There have been many microfluidic approaches to bring the size-selective nanoparticle separation into miniaturized platforms. One of the most common separation mechanisms utilized in the microfluidic platform is membrane-based filtration because of its high resolution and straightforward procedure25–28. Gaborski et al.23 demonstrated nanoparticle fractionation using porous nanocrystalline silicon membranes with resolution as high as 5 nm, potentially applicable to Lab-on-a-Chip system for dead-end filtration. However, membrane filtration typically suffers from low efficiency associated with clogging and formation of cake layer near membrane filter29, leading to low flow rate, sample loss, and high fluid resistance30. Also, the fabrication of nanopores involves a complicated and time-consuming micro-fabrication process due to nanoscale particle separation. To circumvent this limitation, "filter-free" microfluidic separation techniques have been developed. Microfluidic approaches based on electrophoresis, field-flow fractionation (FFF)31,32 and centrifugation15,17 have been devised and implemented for size-based nanoparticle separation and fractionation. However, these techniques still rely on external fields which usually need the bulky instrument to manipulate particle motion.
Furthermore, most passive separation techniques require expensive fabrication to build microstructures. For a point-of-care application, lab on a chip system that can be realized with a simple fabrication process, providing a user-friendly interface enabling easy sample handling, yet with high resolution with minor sample loss is necessary. For these reasons, the lack of reliable size-selective nanoparticle separation is a bottleneck in analyses of nanoscale biomolecules such as ribosome profiling, which requires size-selective separation of monosome from polysome molecules33.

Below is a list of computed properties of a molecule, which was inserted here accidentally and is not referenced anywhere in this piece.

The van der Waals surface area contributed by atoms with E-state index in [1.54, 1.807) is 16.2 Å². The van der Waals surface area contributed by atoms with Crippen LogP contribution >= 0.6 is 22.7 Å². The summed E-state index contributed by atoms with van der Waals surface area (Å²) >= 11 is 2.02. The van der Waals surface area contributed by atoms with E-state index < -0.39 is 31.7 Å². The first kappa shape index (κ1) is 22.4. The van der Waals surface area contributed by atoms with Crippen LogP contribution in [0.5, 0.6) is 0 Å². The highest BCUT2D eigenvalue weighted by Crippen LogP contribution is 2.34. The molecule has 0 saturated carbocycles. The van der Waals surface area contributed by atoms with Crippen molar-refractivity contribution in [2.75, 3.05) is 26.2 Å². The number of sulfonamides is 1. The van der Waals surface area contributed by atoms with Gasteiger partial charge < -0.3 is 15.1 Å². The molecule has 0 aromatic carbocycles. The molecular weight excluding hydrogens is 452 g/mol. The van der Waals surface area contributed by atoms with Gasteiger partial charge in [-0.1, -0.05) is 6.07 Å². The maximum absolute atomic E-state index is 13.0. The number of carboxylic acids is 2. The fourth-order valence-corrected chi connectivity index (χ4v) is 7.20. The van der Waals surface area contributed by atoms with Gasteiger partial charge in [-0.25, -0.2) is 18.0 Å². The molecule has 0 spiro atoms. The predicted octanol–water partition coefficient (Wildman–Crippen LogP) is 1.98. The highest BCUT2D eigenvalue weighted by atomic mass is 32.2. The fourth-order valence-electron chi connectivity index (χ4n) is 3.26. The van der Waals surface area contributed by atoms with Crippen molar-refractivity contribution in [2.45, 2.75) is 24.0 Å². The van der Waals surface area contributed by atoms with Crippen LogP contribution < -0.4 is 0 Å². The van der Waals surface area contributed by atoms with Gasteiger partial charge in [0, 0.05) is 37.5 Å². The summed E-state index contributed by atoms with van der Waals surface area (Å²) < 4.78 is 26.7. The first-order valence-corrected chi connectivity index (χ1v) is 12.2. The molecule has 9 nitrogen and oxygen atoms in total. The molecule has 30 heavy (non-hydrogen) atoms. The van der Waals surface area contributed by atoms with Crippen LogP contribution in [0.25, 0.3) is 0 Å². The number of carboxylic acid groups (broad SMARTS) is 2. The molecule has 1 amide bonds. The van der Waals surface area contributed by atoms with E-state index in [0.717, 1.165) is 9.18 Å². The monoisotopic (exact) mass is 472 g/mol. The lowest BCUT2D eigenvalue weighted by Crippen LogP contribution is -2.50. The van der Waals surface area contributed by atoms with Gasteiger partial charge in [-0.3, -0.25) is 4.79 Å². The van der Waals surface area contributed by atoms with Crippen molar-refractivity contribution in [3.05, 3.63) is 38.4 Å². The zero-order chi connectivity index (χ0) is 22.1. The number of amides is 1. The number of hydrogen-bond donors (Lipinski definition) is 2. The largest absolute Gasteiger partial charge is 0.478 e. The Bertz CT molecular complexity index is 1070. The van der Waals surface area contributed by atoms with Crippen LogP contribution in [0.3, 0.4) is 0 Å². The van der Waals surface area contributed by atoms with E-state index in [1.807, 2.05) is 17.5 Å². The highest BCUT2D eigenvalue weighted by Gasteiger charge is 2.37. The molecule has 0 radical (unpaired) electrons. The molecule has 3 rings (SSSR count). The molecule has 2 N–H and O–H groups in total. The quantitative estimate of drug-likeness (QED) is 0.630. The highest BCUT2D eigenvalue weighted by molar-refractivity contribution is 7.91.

As membrane filtration can provide the most straightforward processing and high resolution, it has many advantages over filter-free alternatives. Hence it can be an excellent size-selective nanoparticle separation tool as long as the problems associated with membrane fouling during the process is addressed.As a part of its effort, many publications and research works have improved membrane filtration by utilizing ultrasonic treatment of membrane filters. However, most results focused on bulk processing for industrial use, such as wastewater processing, food processing, and ultrapure water production34,35. Typically, they employed ultrasonic bath, which requires high energy consumption and extensive input material, and it may not be suitable for biological applications where available input material is low.
To realize simple and rapid size-selective nanoparticle separation for POC application, we have developed a LOC system based on dead-end filtration by incorporating commercially available track-etched membrane filters with different pore sizes cut-off. Sample containing polydisperse nanoparticles has been processed in the microfluidic platform with embedded membrane filters. The dead-end filtration may cause clogging and membrane fouling due to the formation of a cake layer near the membrane surface, leading to low flow rate and membrane and sample loss damage. We have introduced ultrasonic treatment by integrating ultrasonic transmitters with a membrane filtration system online to overcome this issue. Ultrasonic assisted membrane filtration was modified to bring it into a miniaturized microfluidic platform. The functionality of this novel LOC based technology was confirmed by demonstrating size based gold and polymer nanoparticle separation.